Why are certain poisons called protoplasmic poisons? What excatly is their action on the cell?
I don't know, good question. I think it is just a very general term that it does something at a general cellular level, protoplasmic is a term for the content of a cell: it's cytoplasm and nucleus.
Maybe poisons that are not protoplasmic have a more specialized mode of action, only on the neurons for instance.. but I really don't know for sure.
I have seen it used to mean the effects on a tissue of something like the CN ion cyanide. It blocks the basic energy production and/or transport system in a living cell - in the case of cyanide, binding cyctochrome C oxidase in mitochondrial membranes which inhibits ATP production.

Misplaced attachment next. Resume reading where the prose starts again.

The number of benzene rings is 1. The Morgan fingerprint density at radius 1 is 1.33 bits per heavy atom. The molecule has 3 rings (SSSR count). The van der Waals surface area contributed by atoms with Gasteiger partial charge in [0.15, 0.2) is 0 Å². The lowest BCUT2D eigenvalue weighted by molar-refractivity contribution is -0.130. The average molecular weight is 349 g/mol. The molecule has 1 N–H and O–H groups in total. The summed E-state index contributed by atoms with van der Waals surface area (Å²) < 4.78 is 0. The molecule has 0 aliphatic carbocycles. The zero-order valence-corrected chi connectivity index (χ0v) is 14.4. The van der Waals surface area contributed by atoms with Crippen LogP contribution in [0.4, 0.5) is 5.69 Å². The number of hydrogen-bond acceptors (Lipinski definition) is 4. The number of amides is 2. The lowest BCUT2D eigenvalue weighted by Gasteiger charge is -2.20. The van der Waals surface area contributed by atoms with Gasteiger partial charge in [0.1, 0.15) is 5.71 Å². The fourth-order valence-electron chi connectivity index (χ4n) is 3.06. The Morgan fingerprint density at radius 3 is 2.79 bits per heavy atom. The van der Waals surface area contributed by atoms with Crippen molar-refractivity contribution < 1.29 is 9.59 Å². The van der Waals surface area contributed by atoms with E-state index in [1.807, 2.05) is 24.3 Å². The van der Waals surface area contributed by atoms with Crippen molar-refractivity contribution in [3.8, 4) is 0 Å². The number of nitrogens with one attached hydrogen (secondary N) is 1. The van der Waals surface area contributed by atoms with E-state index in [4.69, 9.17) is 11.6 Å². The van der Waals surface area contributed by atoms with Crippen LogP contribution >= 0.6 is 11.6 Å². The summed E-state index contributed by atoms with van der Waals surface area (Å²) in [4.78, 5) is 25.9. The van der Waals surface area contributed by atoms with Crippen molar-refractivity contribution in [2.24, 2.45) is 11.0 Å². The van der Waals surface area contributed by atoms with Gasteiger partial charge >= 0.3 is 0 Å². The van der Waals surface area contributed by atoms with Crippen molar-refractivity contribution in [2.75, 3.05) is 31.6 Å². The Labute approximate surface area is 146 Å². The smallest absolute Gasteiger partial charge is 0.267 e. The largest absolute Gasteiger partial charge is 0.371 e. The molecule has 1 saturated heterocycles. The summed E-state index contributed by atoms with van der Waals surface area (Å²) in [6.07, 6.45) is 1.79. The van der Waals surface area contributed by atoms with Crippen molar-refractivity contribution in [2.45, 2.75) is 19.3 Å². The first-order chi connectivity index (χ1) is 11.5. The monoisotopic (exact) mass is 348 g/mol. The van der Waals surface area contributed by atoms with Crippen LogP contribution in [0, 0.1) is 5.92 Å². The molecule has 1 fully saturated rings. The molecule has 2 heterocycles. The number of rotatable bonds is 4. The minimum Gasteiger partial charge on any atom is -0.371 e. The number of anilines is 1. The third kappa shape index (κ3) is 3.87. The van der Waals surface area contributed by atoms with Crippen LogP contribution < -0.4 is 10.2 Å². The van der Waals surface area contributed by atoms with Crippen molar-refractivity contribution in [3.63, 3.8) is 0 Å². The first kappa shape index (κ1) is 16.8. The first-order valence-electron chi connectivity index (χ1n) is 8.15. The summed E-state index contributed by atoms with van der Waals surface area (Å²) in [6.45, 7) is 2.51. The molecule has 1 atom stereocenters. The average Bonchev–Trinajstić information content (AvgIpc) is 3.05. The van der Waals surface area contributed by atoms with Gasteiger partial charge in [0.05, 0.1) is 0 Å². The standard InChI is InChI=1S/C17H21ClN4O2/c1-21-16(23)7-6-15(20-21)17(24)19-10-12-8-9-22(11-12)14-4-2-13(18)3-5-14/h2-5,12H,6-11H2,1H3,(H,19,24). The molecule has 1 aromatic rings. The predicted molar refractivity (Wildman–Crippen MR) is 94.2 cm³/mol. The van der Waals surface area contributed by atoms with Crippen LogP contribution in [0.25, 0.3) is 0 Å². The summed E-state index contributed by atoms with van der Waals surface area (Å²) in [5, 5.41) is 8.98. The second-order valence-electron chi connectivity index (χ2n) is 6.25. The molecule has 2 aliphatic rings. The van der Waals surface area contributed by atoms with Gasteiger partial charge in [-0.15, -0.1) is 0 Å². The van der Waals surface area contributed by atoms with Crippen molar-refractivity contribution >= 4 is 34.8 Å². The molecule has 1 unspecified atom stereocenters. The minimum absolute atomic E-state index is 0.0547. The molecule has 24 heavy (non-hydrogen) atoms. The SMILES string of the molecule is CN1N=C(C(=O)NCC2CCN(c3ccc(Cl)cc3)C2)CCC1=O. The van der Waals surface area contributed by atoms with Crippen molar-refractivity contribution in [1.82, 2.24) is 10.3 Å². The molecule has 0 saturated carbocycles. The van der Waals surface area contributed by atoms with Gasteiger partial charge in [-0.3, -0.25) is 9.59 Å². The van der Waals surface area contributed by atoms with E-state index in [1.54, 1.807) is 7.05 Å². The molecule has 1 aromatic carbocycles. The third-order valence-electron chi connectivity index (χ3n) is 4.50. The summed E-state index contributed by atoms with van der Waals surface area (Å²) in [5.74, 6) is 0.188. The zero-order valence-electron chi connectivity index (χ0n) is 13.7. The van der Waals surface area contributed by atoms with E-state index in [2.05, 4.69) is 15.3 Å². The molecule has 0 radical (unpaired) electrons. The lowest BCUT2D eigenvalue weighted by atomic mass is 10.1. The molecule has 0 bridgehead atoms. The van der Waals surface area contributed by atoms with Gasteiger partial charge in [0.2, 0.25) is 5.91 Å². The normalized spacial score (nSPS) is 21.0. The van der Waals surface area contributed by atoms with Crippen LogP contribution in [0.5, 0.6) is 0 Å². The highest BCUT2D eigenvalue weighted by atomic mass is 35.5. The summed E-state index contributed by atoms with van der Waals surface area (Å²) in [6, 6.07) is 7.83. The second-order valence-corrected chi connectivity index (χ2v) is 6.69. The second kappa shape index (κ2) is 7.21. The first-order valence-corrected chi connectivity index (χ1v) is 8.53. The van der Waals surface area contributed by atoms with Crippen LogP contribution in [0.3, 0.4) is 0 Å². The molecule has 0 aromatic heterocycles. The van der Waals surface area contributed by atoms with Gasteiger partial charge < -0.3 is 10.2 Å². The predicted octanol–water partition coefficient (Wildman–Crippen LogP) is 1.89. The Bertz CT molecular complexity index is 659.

In other words, it's a really old term for a toxin that acts inside the cell, as Monique said. This term predates knowledge of how those little "organelles" inside a cell did their jobs. The idea is that any cell is susceptible.
Other poisons were thought to act on one particular tissue or organ system, rather than any type of cell.
Thank you Jim mcnamara & Monique
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